A little bit of a scruff on arrival, Evie soon grew all her feathers back and became a really beautiful hen although, in a recent moult, she lost all her tail feathers and looked very scruffy indeed! But her feathers made a splendid comeback and she looked bonnier than ever!
Always a gentle hen, she quickly teamed up with the younger Viola once she’d lost her long-term pal Gertie. Here’s Evie with Viola enjoying a yoghurty treat together.We feel so lucky that Evie’s retirement was a long and healthy one with just a gentle slide into old age. But how we shall miss that cheeky face looking in at the kitchen window!
Goodbye, my dear girl. You will be missed.
In case you haven’t yet noticed, I have a thing about walled gardens. So much so that I’ve written three novels about them and, this summer, I’ve been visiting a few around the country. In May, we went to Attingham Park in Shropshire which was a delightful mix of flowers, fruit and vegetables.
In June, I discovered the very beautiful Beeleigh Abbey in Essex. What a stunner! My Rose Girls would have adored it!And it had the sweetest kitchen garden too.
In July, we took a trip to Forde Abbey In Dorset and the kitchen garden there quite took my breath away. I could easily imagine Jonathan, Vanessa and the team from Love in an English Garden happily working there together.
And, just this week, we visited Marks Hall in Essex which has a fabulous walled garden overlooking a lake.
There’s something so special about walled gardens. Perhaps it comes from that feeling of being enclosed in a safe and beautiful space or maybe it’s the promise they hold with the produce grown in them. I never tire of visiting them and it’s a great dream of mine to have one of my very own one day. And I kind of wished that I hadn’t already written a trilogy about walled gardens so that I could have the pleasure of researching and writing them all over again!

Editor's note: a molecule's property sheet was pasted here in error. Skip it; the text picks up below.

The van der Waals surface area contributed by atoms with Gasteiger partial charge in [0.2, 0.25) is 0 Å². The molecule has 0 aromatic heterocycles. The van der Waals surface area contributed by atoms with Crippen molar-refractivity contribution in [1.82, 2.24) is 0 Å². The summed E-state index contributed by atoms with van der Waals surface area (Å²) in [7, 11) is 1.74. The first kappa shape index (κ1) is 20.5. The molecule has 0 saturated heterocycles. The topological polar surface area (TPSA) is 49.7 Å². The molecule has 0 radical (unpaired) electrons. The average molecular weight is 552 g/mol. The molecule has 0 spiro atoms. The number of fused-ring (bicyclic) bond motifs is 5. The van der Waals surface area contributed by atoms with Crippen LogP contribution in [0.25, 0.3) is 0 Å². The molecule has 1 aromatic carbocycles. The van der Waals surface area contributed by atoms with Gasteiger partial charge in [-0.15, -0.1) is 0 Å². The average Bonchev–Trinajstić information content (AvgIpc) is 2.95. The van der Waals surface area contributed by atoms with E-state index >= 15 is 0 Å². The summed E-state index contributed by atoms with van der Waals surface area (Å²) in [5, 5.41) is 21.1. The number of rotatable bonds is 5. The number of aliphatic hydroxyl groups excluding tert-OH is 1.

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There’s a special offer for UK readers over on Amazon – Natural Born Readers is just 99p. The third in my Book Lovers series, it tells Bryony Nightingale’s story and how Ben – the love of her life – walked out on her six years ago. But what really happened? And will Bryony and Ben ever get a chance to love again? Treat yourself to a copy now and find out – but hurry – it’s only 99p for a few more days!
I do love finding film locations especially when those films are adapted from books. So, it was with great anticipation that we set out for the Suffolk village of Hoo this week.
This rural village near Woodbridge was made famous through the 1974 film adaptation of Akenfield from the book by Ronald Blythe. Directed by Peter Hall, it starred a cast of locals and was a deeply moving account of life in an English village, focussing on the fortunes of three generations of men.
The church of St Andrew and St Eustachius was used in the film and it has a wonderful setting. During shooting, the churchyard was full of cow parsley and, whilst this was growing in abundance in the hedgerows when we visited, the churchyard itself was neatly mown.
The interior of the church is plain and simple, with a very moving roll of honour on the wall which features in the film, reminding us of the sacrifice made by even the smallest communities during the Great War.
This is a beautifully remote corner of Suffolk, dotted with farms and thatched cottages and it looked glorious in the May sunshine.
If you’d like to read my 2012 interview with Ronald Blythe where he talks about his books and the film adaptation of Akenfield, click here.